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   Table of Contents      
REVIEW ARTICLE
Year : 2019  |  Volume : 67  |  Issue : 12  |  Page : 1965-1973

Circumscribed choroidal hemangioma: An overview of clinical manifestation, diagnosis and management


Ocular Oncology Service, Centre for Sight, Hyderabad, Telangana, India

Date of Submission05-Nov-2019
Date of Acceptance12-Nov-2019
Date of Web Publication22-Nov-2019

Correspondence Address:
Dr. Santosh G Honavar
Ocular Oncology Service, Centre for Sight, Hyderabad, Telangana
India
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Source of Support: None, Conflict of Interest: None


DOI: 10.4103/ijo.IJO_2036_19

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  Abstract 


Circumscribed choroidal hemangioma is a benign vascular tumor which presents in middle-aged adults with progressive diminution of vision, metamorphopsia, floaters, and visual field defects. Diagnosis is based on the characteristic clinical features. It is an orange-red, usually solitary, tumor situated in the posterior pole. The visual symptoms are because of the associated subretinal fluid, cystoid macular edema, and, in long-standing cases, retinal pigment epithelium changes, subretinal fibrosis and retinoschisis. It must be distinguished from the more ominous amelanotic melanoma and choroidal metastasis. Diagnostic tools such as ultrasound, fundus fluorescein angiography, indocyanine green angiography, and optical coherence tomography are helpful in cases with diagnostic dilemma. Treatment is indicated in symptomatic cases. The management of choroidal hemangioma has evolved over the years beginning with laser photocoagulation to transpupillary thermotherapy, photodynamic therapy, plaque brachytherapy and external beam radiotherapy. No one therapeutic option holds superiority over the other. In this article, we review the epidemiology, clinical manifestations and treatment of the circumscribed variant of choroidal hemangioma.

Keywords: Brachytherapy, choroidal hemangioma, photodynamic therapy, subretinal fluid, transpupillary thermotherapy


How to cite this article:
Sen M, Honavar SG. Circumscribed choroidal hemangioma: An overview of clinical manifestation, diagnosis and management. Indian J Ophthalmol 2019;67:1965-73

How to cite this URL:
Sen M, Honavar SG. Circumscribed choroidal hemangioma: An overview of clinical manifestation, diagnosis and management. Indian J Ophthalmol [serial online] 2019 [cited 2019 Dec 9];67:1965-73. Available from: http://www.ijo.in/text.asp?2019/67/12/1965/271374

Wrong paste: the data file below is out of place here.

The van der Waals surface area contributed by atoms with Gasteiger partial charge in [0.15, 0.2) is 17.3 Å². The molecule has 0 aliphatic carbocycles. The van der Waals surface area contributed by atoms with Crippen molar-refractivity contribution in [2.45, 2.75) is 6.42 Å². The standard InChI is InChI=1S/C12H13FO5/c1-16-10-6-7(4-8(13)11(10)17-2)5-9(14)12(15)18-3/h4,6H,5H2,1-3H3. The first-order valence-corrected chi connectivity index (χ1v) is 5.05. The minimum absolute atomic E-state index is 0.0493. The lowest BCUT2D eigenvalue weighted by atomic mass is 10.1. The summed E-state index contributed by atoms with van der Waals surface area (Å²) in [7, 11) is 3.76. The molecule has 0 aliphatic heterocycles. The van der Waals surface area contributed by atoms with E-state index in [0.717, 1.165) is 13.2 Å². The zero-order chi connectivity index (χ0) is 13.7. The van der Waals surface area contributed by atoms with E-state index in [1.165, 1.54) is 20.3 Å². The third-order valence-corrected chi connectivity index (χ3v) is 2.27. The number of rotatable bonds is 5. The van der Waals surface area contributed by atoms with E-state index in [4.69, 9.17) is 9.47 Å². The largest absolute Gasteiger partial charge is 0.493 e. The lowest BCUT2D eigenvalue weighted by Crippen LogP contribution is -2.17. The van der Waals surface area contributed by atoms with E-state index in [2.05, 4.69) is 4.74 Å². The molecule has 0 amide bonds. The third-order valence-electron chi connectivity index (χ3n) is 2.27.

Choroidal hemangioma is a congenital, benign vascular tumor. It is of two types, based on the extent of involvement. Circumscribed choroidal hemangiomas (CCHs) are well-demarcated solitary lesions, usually situated posterior to the equator, while diffuse choroidal hemangiomas have a splashed ketchup appearance with ill-defined thickening of the choroid involving more than one zone (macula, macula to equator, equator to ora) or quadrant. Choroidal hemangioma warrants treatment when it is associated with visual symptoms and exudative retinal detachment.

Various treatment modalities have been used beginning with laser photocoagulation. Photodynamic therapy (PDT) and transpupillary thermotherapy (TTT) have been successful in treating hemangiomas but have their own set of disadvantages. More recently, radiation in the form of external beam radiotherapy (EBRT) and episcleral brachytherapy have paved the way for the management with preservation and improvement of vision.

In this report, we present the clinical manifestations of a CCH, the various tests available to aid in the diagnosis, and the modalities of management for treating this tumor.


  Epidemiology Top


CCH is a hamartoma that may be present at birth. Majority of the patients manifest symptoms and present, however, in adulthood, in the fourth to sixth decades.[1] It is sporadic in nature and there is a slight male predominance.[2],[3],[4],[5] In a review of 200 consecutive patients with CCH, the mean age of presentation was 47 years (range 4–81 years).[2] In a study of clinical and topographical features of CCH in 113 patients, the male-to-female ratio was 1.75.[3] The mean age in the same study was 58 years (range 11–93 years).[3] In a recent study of 238 patients with CCH between 2002 and 2018, the mean age was 53.8 years and 60% of the patients were male.[6] It is more common among Caucasians.[6] It is known that patients with diffuse hemangiomas have other features of Sturge– Weber syndrome More Details. Shields et al. reported four patients with circumscribed hemangioma who had facial nevus flameus and other manifestations of Sturge–Weber syndrome. In addition, one patient had neurofibromatosis and there were five patients with systemic mucosal or remote cutaneous hemangiomas.[2] Systemic hypertension is seen in 33.8% of the patients with CCH.[6]

The exact incidence is not known because only the symptomatic or incidentally diagnosed cases come to light. It is estimated that there is a case of CCH for every 15 cases of choroidal melanoma.[7]